What’s So Special About Libraries? Everything!
by Dick Kaser
This issue on special libraries was scheduled for June, but was put off, given the impact of COVID-19. Just as your libraries were shuttered and workers sent home, publishing operations were negatively affected. But we’re back now, and hopefully so are you—if not entirely adjusted to the new normal.
Terence Huwe, in his Building Digital Libraries column, reminds us to see the opportunity to transform while our lives are disrupted. Special libraries—those catering to professional research communities—Huwe observes, have had to adapt to survive, just as all of us are being forced to do right now.
Public libraries, academic libraries, research libraries—they are all “special” libraries these days. Across the board, there’s a renewed emphasis now on electronic resources, digital assets, remote services, and distance education—all provided in the context of social responsibility.
Library staffers in Boone County, Ky., were aware that they had a social obligation to reconstruct, document, and make available the region’s African American history, including slavery and the Underground Railroad. Use their tips for building a digital local history collection to reach out to your own underrepresented and underserved communities, as well as to raise awareness.
Similarly, law librarians at the University of Georgia describe how they rescued a collection of master’s degree theses, digitized the paper part of it, and archived everything in their institutional repository, making it remotely accessible all over the world. They also share their tips for constructing a digital library in such a way as to get better Google rankings, improving discovery.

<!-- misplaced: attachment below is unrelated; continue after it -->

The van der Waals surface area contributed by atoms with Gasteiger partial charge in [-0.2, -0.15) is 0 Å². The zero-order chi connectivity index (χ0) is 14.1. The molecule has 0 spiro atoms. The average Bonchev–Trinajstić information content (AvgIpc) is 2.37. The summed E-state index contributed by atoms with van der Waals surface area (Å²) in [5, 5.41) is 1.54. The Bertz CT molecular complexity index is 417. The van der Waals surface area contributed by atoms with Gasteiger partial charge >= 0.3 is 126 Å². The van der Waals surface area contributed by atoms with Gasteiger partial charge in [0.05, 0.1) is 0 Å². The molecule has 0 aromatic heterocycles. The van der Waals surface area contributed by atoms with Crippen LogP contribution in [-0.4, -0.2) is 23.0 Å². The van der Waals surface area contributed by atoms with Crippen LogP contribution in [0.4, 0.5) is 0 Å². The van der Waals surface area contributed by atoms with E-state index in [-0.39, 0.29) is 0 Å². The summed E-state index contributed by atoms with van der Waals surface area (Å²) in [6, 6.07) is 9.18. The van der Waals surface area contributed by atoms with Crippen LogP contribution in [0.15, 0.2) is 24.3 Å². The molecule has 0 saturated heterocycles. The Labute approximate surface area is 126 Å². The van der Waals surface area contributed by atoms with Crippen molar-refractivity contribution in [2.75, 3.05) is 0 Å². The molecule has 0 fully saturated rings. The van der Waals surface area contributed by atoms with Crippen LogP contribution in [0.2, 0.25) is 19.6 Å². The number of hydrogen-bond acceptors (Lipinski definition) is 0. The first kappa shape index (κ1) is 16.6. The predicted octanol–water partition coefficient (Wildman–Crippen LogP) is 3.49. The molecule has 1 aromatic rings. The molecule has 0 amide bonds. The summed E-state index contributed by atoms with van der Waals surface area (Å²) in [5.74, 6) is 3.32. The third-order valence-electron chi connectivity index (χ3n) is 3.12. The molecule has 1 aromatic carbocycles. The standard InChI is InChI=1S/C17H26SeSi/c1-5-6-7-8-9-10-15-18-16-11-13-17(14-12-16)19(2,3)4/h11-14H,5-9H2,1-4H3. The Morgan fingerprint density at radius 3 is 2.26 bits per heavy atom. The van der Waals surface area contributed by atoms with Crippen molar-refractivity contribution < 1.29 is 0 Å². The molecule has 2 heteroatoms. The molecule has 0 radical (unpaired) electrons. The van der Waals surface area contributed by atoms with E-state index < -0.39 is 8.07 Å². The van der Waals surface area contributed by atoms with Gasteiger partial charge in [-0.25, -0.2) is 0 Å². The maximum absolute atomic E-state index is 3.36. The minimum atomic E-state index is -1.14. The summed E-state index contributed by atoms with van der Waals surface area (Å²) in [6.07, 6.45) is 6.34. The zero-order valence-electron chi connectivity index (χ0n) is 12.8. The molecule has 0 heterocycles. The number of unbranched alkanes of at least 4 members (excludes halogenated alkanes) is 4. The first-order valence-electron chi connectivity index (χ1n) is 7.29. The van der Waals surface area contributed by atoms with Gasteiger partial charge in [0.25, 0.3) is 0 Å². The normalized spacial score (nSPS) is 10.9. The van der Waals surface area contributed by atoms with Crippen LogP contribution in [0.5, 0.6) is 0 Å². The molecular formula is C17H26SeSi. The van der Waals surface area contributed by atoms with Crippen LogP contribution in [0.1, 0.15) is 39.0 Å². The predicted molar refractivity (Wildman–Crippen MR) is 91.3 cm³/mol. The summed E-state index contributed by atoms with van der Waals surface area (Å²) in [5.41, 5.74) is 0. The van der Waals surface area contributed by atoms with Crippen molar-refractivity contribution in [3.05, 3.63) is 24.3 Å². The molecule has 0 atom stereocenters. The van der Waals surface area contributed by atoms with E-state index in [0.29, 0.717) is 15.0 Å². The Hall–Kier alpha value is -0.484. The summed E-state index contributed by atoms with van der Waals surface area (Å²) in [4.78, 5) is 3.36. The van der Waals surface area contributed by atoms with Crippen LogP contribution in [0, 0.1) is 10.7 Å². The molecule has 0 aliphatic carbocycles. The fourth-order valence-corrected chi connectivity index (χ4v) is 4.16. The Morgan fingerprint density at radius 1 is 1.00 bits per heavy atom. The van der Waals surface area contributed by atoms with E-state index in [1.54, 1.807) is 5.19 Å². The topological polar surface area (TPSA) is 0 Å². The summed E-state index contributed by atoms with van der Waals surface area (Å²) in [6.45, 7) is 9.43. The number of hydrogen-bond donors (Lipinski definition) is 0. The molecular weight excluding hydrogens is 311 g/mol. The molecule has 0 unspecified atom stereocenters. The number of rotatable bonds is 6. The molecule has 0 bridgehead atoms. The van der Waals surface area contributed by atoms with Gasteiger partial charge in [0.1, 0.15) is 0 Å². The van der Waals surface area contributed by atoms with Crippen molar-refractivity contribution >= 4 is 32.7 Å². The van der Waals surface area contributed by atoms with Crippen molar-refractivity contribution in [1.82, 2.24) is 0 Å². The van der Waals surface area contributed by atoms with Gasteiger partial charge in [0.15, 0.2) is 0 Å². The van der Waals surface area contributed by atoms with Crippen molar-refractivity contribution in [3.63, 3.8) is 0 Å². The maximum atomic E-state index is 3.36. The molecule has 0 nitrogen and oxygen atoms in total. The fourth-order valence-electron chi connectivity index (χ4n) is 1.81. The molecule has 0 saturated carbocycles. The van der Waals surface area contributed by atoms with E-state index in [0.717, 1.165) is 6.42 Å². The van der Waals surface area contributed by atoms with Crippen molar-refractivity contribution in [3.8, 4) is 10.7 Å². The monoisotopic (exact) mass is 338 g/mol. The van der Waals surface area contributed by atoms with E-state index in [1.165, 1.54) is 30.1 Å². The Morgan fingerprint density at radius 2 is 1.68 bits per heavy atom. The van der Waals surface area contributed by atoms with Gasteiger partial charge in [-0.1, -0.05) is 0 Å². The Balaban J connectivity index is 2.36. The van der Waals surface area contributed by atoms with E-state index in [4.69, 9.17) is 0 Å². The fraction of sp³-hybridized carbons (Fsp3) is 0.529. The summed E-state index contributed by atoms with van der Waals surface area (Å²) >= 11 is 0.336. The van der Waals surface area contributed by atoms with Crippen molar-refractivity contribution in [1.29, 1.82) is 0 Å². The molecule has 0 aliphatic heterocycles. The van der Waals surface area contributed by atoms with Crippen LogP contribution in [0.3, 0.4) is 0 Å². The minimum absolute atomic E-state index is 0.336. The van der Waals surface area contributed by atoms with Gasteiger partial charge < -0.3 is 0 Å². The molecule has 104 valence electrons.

In this highly digital environment, Google’s algorithm isn’t the only one you need to understand. In his in-depth review, Jeffrey Davis (San Diego Public Library) helps you pick apart how collectionHQ’s algorithm works, so you can make better-informed collection management decisions.
Finally, with online learning at least a facet of learning this fall, our EDTECH section features a timely article on assessing and evaluating your elearning resources.
There’s plenty that can be done—if even, still from home—in the days ahead. And I hope you will take much inspiration from the case studies presented in this issue.
Dick Kaser, Executive Editor